Volumous and rapid-fire communication is the lifeblood of all commerce, it drives the prosperity of the whole economy. As more and more organizations who are valuable get “caught in spam,” there is a cascading effect happening nationally. Without email, many organizations cannot reach the volumes they need to. Some will turn to mass texting, another nuisance, but very effective. Both bulk email and mass texting have certain corporations who are “inviolate” in terms of their practices, like Google and T-Mobile and Amazon. Millions of others, the bulk of the economy, are smaller businesses and do not. Same with schools, districts, any governmental organization can have this happen to them.

Second, the propensity of the current business and governance climate is to make it extremely hard to talk to a real person, or to understand the roles and responsibilities of departments to reach the exactly right person. It didn’t used to be this way. There were main line receptionists to transfer callers who knew the organizational chart and could recommend department receptionists as a starting point or even the right person. They would dutifully give you the direct dial number, extension, mobile phone and email. Now none of this occurs regularly.

In many instances, even when Learning Counsel is calling to do a story on a company, we get the automated “press 1 for sales, press 2 for finance, press 3 for account service, and so forth” in an infinite loop when none of those are what is needed. If there is ever a receptionist, that person knows nothing and says if we knew the name of the person, then they might be found. Otherwise, no dice. If there were a person known, only an email is given because the great majority of staff work from home and that avenue of connection is now mostly personal mobile phone numbers so companies do not give them out.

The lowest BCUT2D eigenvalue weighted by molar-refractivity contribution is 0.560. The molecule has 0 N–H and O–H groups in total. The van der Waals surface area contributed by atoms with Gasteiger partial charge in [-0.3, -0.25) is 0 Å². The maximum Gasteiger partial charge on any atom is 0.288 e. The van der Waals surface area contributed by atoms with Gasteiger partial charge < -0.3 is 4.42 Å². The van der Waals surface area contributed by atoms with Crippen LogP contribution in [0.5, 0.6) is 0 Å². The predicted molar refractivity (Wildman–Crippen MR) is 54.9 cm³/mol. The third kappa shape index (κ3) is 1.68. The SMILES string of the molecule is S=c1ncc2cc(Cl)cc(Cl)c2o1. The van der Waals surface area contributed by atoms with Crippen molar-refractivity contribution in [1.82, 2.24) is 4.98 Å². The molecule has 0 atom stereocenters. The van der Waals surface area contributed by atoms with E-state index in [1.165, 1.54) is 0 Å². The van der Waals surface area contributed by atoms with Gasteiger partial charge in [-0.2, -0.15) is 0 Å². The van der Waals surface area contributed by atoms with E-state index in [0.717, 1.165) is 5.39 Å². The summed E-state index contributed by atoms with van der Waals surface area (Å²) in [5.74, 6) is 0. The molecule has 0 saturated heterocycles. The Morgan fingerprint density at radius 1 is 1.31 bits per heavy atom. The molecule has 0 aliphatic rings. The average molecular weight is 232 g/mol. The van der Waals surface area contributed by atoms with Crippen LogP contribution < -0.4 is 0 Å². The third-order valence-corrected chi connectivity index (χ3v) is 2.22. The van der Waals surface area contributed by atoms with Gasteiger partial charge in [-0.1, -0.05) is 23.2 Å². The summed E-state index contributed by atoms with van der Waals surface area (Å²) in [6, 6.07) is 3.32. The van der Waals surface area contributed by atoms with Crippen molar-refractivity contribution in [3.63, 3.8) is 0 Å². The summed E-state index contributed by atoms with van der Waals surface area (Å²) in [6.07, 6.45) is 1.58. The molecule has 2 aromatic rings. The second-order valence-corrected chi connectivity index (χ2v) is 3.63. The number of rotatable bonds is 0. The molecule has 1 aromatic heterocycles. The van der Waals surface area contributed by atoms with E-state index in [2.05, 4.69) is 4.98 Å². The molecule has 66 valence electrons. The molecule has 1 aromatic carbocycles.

If you do happen to have a phone number, getting a call back is now almost impossible. The young folks call it “ghosting.” You’re ghosted, you never get a response. The result of all this is lower communication, less opportunities – like from the media. This is no small thing and has happened thousands of times.

On a national scale the loss in productive communication is enormous. Schools attempting to work with curriculum publishers, any tech company, or any services provider knows this all too well. It is more work to work now than it used to be – all because of a social trend to curtail lines of communication rather than leaders insisting on open and easily accessible lines and organizational charts.